Getting to Know Your Company: Understanding Your Company’s Budget Reports
Budget Report vs. Financial Report
It takes more than just the Chief Financial Officer (CFO) and the rest of the executive team to prepare the company’s budget. They also need the help of the accounting and finance staff, the department heads and more. When it comes to budget reporting, unless you are preparing the report yourself each time, there can be a lot of unknowns.
Get to know your company by getting to know the budget reporting process. Know the difference between a financial report and a budget report. Understand the different types of budgets that provide the data for the report, therefore know how to read the report. Learn how to present your department’s budget report to the executive team.
Budget reports present one company’s various budgets. Often called budget to actuals, these reports include the cashflow of various departments and sectors of the business. The budget report shows the company’s inflows and outflows of cash as compared to the projections set out in their budget at the start of the period.
The report is primarily used to show how the business is managing its funding. This includes how current funds are being managed as well as how much money is available for new products or changes to services.
In contrast, a financial report is an in-depth analysis of how well the company is doing holistically. It often includes the data from the budget report as well as other key performance indicators (KPIs) to project the company’s success into the future. This report is primarily synthesized to show investors, shareholders and members of the executive team how the company is doing. Both reports are used for financial planning and decision making.
Types of Budgets
Most companies start out with a master budget. This serves as a project for the entire company, usually for an entire fiscal year. The master budget usually includes projections for revenue, expenses, operating costs and sales.
A static budget is based on planned inputs and outputs for each of the company’s departments and divisions. This budget determines how much money and company has and how much money it will spend, especially on fixed expenses like rent.
Non-profits and other companies relying on donations and grants will usually use a static budget for all of their budgeting.
This type of budget takes into account the revenue and expenses the company generates on a day-to-day basis. In other words, this budget accounts for the expenses involved in operating the company. This includes things like cost of goods sold, overhead expenses and administrative costs.
Cashflow budgets help determine how much cash is being generated by the company in any given period. This also includes both inflows and outflows of cash.
To create the budget, the budgeter monitors things like the collection rate of accounts receivable and the content and success of the operating budget. Using this data, they determine if the business is on track, if they need a long or short term cash infusion, or if operational processes or procedures need to be streamlined or adjusted.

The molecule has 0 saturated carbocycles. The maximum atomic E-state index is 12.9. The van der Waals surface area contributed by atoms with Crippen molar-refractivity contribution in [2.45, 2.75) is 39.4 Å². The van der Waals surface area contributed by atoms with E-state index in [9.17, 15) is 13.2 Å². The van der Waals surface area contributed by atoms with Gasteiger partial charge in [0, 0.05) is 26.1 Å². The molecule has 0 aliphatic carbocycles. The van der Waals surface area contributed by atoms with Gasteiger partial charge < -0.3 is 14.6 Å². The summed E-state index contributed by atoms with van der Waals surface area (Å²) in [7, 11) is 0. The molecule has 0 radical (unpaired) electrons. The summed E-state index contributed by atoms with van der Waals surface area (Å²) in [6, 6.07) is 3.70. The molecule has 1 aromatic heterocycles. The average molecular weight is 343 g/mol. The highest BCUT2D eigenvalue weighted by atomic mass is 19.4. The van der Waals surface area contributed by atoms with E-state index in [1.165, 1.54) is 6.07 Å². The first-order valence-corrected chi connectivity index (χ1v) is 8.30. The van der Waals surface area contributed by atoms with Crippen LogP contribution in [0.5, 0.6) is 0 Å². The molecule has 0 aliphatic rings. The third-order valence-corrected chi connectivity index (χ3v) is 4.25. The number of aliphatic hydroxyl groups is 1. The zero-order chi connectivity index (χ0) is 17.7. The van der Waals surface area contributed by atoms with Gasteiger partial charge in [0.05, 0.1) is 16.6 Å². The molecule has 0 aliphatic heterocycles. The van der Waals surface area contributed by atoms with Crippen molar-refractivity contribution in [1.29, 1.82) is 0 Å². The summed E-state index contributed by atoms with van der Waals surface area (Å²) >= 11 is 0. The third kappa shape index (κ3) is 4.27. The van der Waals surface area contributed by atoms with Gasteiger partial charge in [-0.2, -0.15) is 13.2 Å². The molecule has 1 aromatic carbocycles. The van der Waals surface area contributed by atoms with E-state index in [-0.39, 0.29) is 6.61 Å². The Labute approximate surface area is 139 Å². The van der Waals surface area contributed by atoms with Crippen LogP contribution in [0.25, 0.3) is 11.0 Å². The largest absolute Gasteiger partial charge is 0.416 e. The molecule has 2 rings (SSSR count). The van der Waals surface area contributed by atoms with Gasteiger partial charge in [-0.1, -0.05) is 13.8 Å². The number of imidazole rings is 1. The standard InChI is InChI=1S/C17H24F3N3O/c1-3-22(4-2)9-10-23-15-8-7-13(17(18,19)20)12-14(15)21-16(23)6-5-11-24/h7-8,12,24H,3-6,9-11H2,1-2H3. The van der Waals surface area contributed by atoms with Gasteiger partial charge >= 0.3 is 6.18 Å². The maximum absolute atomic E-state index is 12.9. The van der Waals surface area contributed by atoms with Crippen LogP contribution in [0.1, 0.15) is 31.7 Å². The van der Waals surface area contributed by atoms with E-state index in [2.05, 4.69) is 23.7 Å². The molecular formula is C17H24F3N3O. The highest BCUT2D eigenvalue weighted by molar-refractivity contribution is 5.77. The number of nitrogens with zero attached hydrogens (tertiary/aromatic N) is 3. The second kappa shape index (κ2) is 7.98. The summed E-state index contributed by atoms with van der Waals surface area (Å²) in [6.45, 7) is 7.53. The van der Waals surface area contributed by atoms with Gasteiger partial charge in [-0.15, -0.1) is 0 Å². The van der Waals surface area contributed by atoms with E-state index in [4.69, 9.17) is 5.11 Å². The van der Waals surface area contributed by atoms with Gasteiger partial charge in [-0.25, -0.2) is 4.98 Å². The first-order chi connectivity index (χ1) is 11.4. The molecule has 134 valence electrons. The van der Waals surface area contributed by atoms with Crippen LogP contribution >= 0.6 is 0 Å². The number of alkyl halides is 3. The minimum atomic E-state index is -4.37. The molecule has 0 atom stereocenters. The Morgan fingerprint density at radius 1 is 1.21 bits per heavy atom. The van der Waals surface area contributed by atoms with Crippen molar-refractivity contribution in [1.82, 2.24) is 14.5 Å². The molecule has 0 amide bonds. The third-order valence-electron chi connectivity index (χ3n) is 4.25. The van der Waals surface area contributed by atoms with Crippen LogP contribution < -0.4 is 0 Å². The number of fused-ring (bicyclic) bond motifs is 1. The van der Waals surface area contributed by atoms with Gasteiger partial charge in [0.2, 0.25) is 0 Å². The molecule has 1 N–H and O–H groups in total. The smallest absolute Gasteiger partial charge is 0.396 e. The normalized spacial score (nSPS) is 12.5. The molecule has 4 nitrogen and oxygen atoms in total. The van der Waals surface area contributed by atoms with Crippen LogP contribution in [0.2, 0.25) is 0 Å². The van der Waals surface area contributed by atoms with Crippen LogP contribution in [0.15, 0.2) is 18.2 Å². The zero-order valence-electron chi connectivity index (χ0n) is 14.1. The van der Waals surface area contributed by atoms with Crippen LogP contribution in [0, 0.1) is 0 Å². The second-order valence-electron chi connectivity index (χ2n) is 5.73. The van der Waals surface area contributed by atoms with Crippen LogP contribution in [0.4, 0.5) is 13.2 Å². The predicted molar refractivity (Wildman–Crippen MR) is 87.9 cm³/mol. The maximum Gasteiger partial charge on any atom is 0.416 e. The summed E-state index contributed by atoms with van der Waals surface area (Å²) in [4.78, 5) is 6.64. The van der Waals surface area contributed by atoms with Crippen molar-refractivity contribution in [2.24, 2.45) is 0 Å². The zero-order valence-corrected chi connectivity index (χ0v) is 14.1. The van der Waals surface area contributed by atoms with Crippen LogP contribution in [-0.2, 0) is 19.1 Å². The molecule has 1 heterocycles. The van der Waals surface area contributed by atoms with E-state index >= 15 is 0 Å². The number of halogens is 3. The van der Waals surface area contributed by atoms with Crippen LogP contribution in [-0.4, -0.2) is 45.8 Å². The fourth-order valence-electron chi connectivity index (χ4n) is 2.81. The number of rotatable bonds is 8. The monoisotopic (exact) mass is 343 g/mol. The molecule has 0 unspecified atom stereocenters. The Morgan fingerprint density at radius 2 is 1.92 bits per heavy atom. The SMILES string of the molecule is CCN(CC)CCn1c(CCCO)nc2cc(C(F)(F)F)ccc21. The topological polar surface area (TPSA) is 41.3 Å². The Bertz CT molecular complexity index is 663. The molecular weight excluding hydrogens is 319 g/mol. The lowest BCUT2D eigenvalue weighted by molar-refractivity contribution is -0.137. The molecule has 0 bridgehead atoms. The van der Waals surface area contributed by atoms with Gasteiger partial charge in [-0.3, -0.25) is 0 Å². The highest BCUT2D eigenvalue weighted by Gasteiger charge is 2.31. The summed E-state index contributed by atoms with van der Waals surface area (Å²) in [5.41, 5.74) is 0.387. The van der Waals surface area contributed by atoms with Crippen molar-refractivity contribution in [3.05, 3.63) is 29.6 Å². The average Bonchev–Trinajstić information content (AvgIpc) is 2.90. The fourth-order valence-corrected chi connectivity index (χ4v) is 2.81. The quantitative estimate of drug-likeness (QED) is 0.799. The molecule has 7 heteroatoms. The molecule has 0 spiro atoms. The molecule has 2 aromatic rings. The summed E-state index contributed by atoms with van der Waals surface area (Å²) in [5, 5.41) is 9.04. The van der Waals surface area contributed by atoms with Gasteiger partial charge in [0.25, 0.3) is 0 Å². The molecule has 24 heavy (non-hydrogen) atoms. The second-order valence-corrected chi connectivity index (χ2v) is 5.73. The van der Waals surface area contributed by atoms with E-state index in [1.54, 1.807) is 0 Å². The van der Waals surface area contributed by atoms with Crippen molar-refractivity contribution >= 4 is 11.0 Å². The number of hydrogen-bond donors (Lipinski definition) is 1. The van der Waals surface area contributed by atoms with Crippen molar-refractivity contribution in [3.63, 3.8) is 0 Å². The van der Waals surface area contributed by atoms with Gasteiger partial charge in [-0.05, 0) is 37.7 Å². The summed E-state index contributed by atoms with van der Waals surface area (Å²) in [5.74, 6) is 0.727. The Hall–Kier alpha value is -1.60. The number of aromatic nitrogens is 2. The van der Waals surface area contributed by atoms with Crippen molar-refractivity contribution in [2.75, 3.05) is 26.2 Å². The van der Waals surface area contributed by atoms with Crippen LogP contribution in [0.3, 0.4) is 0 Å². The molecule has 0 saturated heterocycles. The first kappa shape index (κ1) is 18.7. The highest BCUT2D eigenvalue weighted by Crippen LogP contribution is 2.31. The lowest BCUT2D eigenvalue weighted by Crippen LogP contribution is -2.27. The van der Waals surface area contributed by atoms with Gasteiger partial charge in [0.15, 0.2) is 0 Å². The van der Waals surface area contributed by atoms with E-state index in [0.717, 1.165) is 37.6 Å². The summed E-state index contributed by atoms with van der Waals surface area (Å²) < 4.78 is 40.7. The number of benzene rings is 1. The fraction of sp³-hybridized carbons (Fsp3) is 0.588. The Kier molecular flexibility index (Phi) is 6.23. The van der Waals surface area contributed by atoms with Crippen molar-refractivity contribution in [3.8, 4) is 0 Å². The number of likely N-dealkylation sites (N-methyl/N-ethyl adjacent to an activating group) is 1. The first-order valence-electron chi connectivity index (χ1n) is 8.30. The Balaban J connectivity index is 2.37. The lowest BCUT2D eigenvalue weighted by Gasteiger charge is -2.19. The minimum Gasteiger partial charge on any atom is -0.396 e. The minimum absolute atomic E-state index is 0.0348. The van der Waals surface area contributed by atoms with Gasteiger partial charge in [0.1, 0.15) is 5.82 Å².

Reading the Budget Report
A budget report usually contains four columns: budget, actual, over budget and percent of budget.
- Budget- This column contains the projected figures from the master budget prepared at the beginning of the fiscal year.
- Actual- This column shows the actual results for the period the master budget was set to plan.
- Over budget- In this column, you will find the amount by which the company exceeded (or did not exceed) the budgeted figures.
- Percent of budget- This shows the percentage achievement against the original budget in the form of an over or under percentage.
Some budget reports do not have separate columns for the over budget and the percent of budget areas. Instead, they are lumped together to contain the same data, typically under the header “variances.”
A business owner can also use the information contained in the budget report to expose problem areas in operations. For example, would the figures benefit from an increase in sales and fewer daily expenses? A larger customer base? Actions to remedy these problem areas should be accounted for in the next iteration of the master budget.
Presenting Your Budget Report
Many companies will have the department heads present their own departmental budget report in a recurring budget meeting therefore, here are a few tips for nailing your budget report presentation:
- Prepare the Report
Preparing the report is also strong first step to any budget reporting meeting. Consider using a software that will help you track and present the data in an aesthetic and simple manner.
- Build Out a Forecast
Your executive team will probably ask you for a few projections going into the next budgeting period. Come prepared with a forecast of future expenses.
- Hit the Highlights
The budget report will have a lot of data. Pick the most important points and focus on those during your presentation and be sure to highlight areas where you are under budget.
- Address Problem Areas
Unfortunately, your presentation can’t be all highlights. Address areas in the report where you are over budget. Come prepared with ways that you are going to cut spending or increase earning in those areas for the next period.
- Bring Visuals
Put easy to read charts in a PowerPoint presentation, in addition bring a copy of your budget report for every person attending the meeting. Prepare answers to any questions they may ask.